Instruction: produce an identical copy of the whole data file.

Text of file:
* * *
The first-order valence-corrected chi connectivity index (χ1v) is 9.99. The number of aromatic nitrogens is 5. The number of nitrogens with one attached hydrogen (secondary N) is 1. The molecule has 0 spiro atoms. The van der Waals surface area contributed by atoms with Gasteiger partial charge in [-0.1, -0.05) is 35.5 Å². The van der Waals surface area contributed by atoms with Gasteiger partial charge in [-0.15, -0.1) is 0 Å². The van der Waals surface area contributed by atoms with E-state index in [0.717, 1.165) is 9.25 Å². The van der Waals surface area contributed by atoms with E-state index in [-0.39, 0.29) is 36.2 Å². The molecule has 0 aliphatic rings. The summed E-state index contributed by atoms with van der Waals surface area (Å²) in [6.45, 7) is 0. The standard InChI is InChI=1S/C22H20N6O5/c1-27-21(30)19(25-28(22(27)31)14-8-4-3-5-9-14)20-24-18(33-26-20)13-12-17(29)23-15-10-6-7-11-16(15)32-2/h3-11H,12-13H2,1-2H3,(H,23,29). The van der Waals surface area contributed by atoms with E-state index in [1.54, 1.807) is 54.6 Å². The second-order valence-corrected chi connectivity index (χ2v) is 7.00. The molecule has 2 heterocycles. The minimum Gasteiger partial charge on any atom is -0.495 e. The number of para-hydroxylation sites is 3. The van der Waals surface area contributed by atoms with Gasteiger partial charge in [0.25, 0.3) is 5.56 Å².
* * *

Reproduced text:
The first-order valence-corrected chi connectivity index (χ1v) is 9.99. The number of aromatic nitrogens is 5. The number of nitrogens with one attached hydrogen (secondary N) is 1. The molecule has 0 spiro atoms. The van der Waals surface area contributed by atoms with Gasteiger partial charge in [-0.1, -0.05) is 35.5 Å². The van der Waals surface area contributed by atoms with Gasteiger partial charge in [-0.15, -0.1) is 0 Å². The van der Waals surface area contributed by atoms with E-state index in [0.717, 1.165) is 9.25 Å². The van der Waals surface area contributed by atoms with E-state index in [-0.39, 0.29) is 36.2 Å². The molecule has 0 aliphatic rings. The summed E-state index contributed by atoms with van der Waals surface area (Å²) in [6.45, 7) is 0. The standard InChI is InChI=1S/C22H20N6O5/c1-27-21(30)19(25-28(22(27)31)14-8-4-3-5-9-14)20-24-18(33-26-20)13-12-17(29)23-15-10-6-7-11-16(15)32-2/h3-11H,12-13H2,1-2H3,(H,23,29). The van der Waals surface area contributed by atoms with E-state index in [1.54, 1.807) is 54.6 Å². The second-order valence-corrected chi connectivity index (χ2v) is 7.00. The molecule has 2 heterocycles. The minimum Gasteiger partial charge on any atom is -0.495 e. The number of para-hydroxylation sites is 3. The van der Waals surface area contributed by atoms with Gasteiger partial charge in [0.25, 0.3) is 5.56 Å².